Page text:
London Irish 40 Newcastle Falcons 12

The worst first-half capitulation in recent memory saw Newcastle Falcons thumped at London Irish.

Action Images / Frances Leader London Irish v Newcastle Falcons
London Irish v Newcastle Falcons

If the DVD of Newcastle Falcons’ season was ever to hit our shelves, it should be placed in the horror section and titled ‘Thank God for Worcester’.

For the continuing travails of the Sixways side seem to be the only thing keeping them in the Premiership right now.

With three games to go, the gap between the Falcons and the drop spot stands at seven points which, in reality, should still be enough for them to come back in September for another crack at the top flight.

Better things may be promised round the corner and Newcastle can rightly point to a promising crop coming through, but the reality of the here and now is that a 13th league defeat in a row extended their worst ever Premiership losing streak and leaves them six points worse off than the same stage of their 2012 relegation season. Poor pitches and weather conditions had all been cited as reasons for conservative and losing rugby but, on a sun-baked day in Reading on a snooker table of a field, they were three tries down and flailing for the life-raft inside 15 minutes.

By half-time they had shipped six, and even a bizarre second half in which no points were scored by either side could not rescue arguably their worst 40 minutes of rugby in recent memory. It was just ragged in every department – the only saving grace that the deluge of points subsided after the interval.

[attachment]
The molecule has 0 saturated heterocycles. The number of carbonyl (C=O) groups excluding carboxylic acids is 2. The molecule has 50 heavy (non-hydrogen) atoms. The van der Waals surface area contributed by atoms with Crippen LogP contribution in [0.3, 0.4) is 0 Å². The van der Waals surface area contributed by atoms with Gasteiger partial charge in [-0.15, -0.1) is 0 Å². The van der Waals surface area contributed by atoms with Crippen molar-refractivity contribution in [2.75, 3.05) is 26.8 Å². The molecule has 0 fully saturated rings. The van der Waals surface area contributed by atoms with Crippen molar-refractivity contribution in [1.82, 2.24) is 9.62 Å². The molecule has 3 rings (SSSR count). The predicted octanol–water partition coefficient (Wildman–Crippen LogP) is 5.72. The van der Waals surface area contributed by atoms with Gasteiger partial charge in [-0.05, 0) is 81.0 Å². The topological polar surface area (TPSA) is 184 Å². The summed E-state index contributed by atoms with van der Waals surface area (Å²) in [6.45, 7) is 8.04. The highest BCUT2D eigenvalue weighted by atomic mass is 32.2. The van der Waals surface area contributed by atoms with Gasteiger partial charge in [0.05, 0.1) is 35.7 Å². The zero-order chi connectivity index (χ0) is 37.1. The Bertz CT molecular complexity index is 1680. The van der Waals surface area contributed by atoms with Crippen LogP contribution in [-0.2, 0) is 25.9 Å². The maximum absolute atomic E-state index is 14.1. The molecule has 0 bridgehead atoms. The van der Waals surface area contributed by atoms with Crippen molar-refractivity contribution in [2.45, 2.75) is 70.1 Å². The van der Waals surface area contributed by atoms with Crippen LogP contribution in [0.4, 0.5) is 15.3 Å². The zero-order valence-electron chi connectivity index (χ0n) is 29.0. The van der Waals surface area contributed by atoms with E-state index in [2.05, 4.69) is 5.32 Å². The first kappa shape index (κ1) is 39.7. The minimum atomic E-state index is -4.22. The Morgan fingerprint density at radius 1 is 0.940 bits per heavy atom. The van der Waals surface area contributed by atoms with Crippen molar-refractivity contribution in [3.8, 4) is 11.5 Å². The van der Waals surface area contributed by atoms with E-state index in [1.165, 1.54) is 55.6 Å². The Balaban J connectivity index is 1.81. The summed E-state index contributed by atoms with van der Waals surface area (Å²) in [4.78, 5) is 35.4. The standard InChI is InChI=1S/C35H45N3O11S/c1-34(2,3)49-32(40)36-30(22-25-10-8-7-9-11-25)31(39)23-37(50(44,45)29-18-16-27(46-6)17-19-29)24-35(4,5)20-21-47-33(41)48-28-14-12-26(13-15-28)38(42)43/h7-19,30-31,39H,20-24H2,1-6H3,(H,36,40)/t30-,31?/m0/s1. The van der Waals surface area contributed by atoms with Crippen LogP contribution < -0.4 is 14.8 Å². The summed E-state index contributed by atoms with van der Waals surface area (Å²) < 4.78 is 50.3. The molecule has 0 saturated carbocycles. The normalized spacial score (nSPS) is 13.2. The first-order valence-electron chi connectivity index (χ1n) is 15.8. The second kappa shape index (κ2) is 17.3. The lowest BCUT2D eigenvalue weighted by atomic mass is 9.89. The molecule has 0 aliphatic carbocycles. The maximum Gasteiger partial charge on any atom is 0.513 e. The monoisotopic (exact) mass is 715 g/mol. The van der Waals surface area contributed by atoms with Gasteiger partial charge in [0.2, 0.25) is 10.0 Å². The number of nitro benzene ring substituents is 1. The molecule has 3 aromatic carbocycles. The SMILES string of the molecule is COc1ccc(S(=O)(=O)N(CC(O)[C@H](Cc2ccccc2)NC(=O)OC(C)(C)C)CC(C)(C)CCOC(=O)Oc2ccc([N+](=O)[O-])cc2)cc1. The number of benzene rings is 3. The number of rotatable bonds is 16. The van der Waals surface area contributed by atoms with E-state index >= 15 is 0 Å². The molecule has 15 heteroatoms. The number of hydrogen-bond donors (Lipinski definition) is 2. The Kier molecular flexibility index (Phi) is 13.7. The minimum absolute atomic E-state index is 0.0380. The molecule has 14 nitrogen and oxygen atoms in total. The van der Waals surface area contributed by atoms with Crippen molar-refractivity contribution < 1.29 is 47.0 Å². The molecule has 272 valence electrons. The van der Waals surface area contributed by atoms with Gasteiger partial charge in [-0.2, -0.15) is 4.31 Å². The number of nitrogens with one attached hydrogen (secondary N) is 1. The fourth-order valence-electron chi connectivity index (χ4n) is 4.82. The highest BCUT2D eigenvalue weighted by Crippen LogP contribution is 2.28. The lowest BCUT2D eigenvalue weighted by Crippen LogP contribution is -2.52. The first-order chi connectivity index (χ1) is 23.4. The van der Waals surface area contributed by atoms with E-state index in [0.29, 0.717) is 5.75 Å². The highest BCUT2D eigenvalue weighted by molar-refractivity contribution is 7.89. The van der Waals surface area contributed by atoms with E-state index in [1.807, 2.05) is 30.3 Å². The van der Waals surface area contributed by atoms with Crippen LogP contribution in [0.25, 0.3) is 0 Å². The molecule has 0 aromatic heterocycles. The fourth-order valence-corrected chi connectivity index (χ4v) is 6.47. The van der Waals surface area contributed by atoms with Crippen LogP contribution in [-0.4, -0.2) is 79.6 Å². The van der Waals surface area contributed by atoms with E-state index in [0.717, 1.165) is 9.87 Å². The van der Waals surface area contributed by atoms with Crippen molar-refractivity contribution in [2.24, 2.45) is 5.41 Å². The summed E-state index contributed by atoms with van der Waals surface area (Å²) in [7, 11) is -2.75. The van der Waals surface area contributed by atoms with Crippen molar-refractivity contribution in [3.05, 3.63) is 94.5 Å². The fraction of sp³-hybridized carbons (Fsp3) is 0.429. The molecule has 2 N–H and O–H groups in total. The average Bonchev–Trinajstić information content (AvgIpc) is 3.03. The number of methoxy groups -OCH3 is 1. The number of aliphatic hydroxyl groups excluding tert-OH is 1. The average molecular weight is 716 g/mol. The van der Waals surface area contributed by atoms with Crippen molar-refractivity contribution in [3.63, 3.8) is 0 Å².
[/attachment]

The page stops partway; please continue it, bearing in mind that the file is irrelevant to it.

Dean Richards quite rightly made no attempt to justify his side’s abysmal start, the director of rugby saying: “That is the worst first half I have seen, probably ever.

“In terms of intensity, composure – everything really.

“To be three tries down inside 19 or so minutes, even we got it back to 19-12 we didn’t understand how to control the game. We allowed them another three scores before half-time, and it was incredible. I have never seen anything like it before.”

Revealing straight talking in the dressing room, he added: “It was made perfectly clear what my thoughts were on the game, and despite the effort and endeavour of the second half we still did not have the composure you want from your team.”

Topsy Ojo’s interception of a wastefully-lobbed pass handed the Exiles the field position for their first try, eventually scored in the left corner as former Falcon Andrew Fenby reached an arm out of a tackle for the first of what would turn into a hat-trick of tries.

Flamboyant Australian James O’Connor converted from the touchline, Rory Clegg slotting a straightforward penalty for Newcastle but dropping a clanger from the restart as his attempted clearance was charged down.

Centre Fergus Mulchrone mopped up the loose ball for the simplest of tries, converted by O’Connor – Newcastle restricting their own scoring to penalties as Clegg slotted a second from further out.